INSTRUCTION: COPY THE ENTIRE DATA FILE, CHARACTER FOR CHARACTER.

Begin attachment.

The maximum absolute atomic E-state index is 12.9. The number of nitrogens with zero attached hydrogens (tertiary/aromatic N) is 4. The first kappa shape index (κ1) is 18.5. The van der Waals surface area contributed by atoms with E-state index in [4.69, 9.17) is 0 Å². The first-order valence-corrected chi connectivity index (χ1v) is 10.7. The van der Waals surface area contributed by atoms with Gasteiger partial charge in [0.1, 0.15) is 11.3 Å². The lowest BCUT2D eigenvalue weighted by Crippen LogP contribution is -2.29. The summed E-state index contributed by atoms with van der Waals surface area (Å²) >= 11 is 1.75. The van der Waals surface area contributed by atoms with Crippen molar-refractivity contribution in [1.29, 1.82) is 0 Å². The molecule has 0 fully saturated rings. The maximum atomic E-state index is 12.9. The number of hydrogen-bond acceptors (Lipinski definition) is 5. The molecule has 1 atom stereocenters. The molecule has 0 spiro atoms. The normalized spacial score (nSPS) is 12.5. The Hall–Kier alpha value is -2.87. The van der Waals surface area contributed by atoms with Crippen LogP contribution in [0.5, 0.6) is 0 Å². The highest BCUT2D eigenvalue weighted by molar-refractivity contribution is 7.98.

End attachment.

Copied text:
The maximum absolute atomic E-state index is 12.9. The number of nitrogens with zero attached hydrogens (tertiary/aromatic N) is 4. The first kappa shape index (κ1) is 18.5. The van der Waals surface area contributed by atoms with E-state index in [4.69, 9.17) is 0 Å². The first-order valence-corrected chi connectivity index (χ1v) is 10.7. The van der Waals surface area contributed by atoms with Gasteiger partial charge in [0.1, 0.15) is 11.3 Å². The lowest BCUT2D eigenvalue weighted by Crippen LogP contribution is -2.29. The summed E-state index contributed by atoms with van der Waals surface area (Å²) >= 11 is 1.75. The van der Waals surface area contributed by atoms with Crippen molar-refractivity contribution in [1.29, 1.82) is 0 Å². The molecule has 0 fully saturated rings. The maximum atomic E-state index is 12.9. The number of hydrogen-bond acceptors (Lipinski definition) is 5. The molecule has 1 atom stereocenters. The molecule has 0 spiro atoms. The normalized spacial score (nSPS) is 12.5. The Hall–Kier alpha value is -2.87. The van der Waals surface area contributed by atoms with Crippen LogP contribution in [0.5, 0.6) is 0 Å². The highest BCUT2D eigenvalue weighted by molar-refractivity contribution is 7.98.